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DJI OM 5 review

If you like to gimbal, I tell you I’m your man

DJI might be best known for its superb drones, but it does a cracking side-line in gimbals: those clever gadgets that keep your camera level and steady as a rock while you’re walking around.

The OM 5 is the fifth and latest in the company’s line of mobile gimbals, designed to work exclusively with smartphones. At £139 it’s quite pricey for a product in this field, and following only a year after the excellent OM 4 (which we awarded a full five stars in August 2020) it has some big shoes to fill. So, without further ado, let’s find out if it can improve on a winner.

Design: Welcome to the fold

Put simply, the OM 5 is handle with a three-axis gimbal stuck on top. To get your smartphone fixed to the gimbal, you place a small clamp around it; the clamp locks into place on the gimbal through the use of a powerful magnet. It’s very clever and makes the process of mounting and unmounting your phone simple and fast; it’s also strong enough to hold a phone up to 290g, and feels reliable – you never get the impression a freak gust of wind or stumble will result in your mobile flying off to its destruction.

With the phone and clamp removed, the OM 5 folds down into an easily storable shape. There’s a soft storage pouch included in the box to keep it protected, which also has enough space for the folding mini tripod attachment (also included) and phone clamp.

At first glance the OM 5 looks very similar to the OM 4, which also has a magnetic clamp and folding design, but it’s actually 100g lighter and about 30 percent smaller when folded – a pretty significant improvement in portability, we say (there’s a price to pay for this shrinkage, however, which we’ll get to in the Performance section below).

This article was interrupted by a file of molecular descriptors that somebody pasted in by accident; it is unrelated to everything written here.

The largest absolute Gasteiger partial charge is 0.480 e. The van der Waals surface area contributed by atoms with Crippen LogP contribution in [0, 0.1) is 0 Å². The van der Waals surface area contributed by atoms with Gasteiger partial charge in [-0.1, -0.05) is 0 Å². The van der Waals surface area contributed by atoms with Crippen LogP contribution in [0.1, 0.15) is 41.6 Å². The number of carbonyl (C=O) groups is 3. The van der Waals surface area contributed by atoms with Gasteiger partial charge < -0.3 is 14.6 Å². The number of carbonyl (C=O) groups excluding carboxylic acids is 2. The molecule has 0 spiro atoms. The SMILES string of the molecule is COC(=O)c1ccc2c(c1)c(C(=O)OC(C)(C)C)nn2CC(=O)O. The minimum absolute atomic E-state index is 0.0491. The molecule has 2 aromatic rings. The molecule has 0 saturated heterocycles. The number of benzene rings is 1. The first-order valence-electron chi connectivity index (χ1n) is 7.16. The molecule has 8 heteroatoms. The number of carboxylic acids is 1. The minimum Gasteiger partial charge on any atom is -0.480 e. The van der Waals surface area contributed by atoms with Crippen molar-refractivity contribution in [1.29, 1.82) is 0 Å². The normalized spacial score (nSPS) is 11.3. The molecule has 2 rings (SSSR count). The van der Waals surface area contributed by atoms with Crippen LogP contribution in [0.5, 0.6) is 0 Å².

The other big design difference isn’t immediately obvious, but give the gimbal arm a hard pull up away and you’ll find it: there’s an extension rod that works a little like a selfie stick. It only extends as far as 21.5cm, but that’s more than enough to add a nice measure of working room between the OM 5 user and their phone – very handy if you want to fit more in the frame while vlogging or snapping a selfie.

The aforementioned mini tripod screws into the base of the handle and lets you set the OM 5 up on a flat surface to video or photograph without being held. It uses a standard tripod screw too, so you can mount it on a regular tripod or similar.

The build quality is reassuringly solid and the controls are all well-placed, allowing you to use the OM 5 one handed: there are buttons to toggle phone orientation between portrait and landscape (got to cater for the Insta stories and TikTok folks!) and a thumb stick for manually adjust the gimbal angles, while holding the trigger will keep your phone facing the same direction no matter which way you move.

App: Make me beautiful

App: Make me beautiful

The gimbal does work without Mimo, DJI’s companion app (you could use it to make your FaceTime calls a lot less shaky, for instance) but it really comes into its own when the two are paired up.

Mimo gives you access to ActiveTrack 4.0, the (recently updated, according to DJI) tracking system that’ll keep the gimbal automatically pointing at a single object: draw a box round your cat, your nephew, or your face and marvel as, no matter how you shift the OM 5 around, the camera follows the tracked object. It’s really good when the OM 5 is tripod mounted too: you can wander around the and the camera will follow you, keeping you centred. ActiveTrack can be foxed by abrupt moves off-frame or if the tracked object is covered or blocked for a time, but it’s quite good at re-acquiring a lock with faces.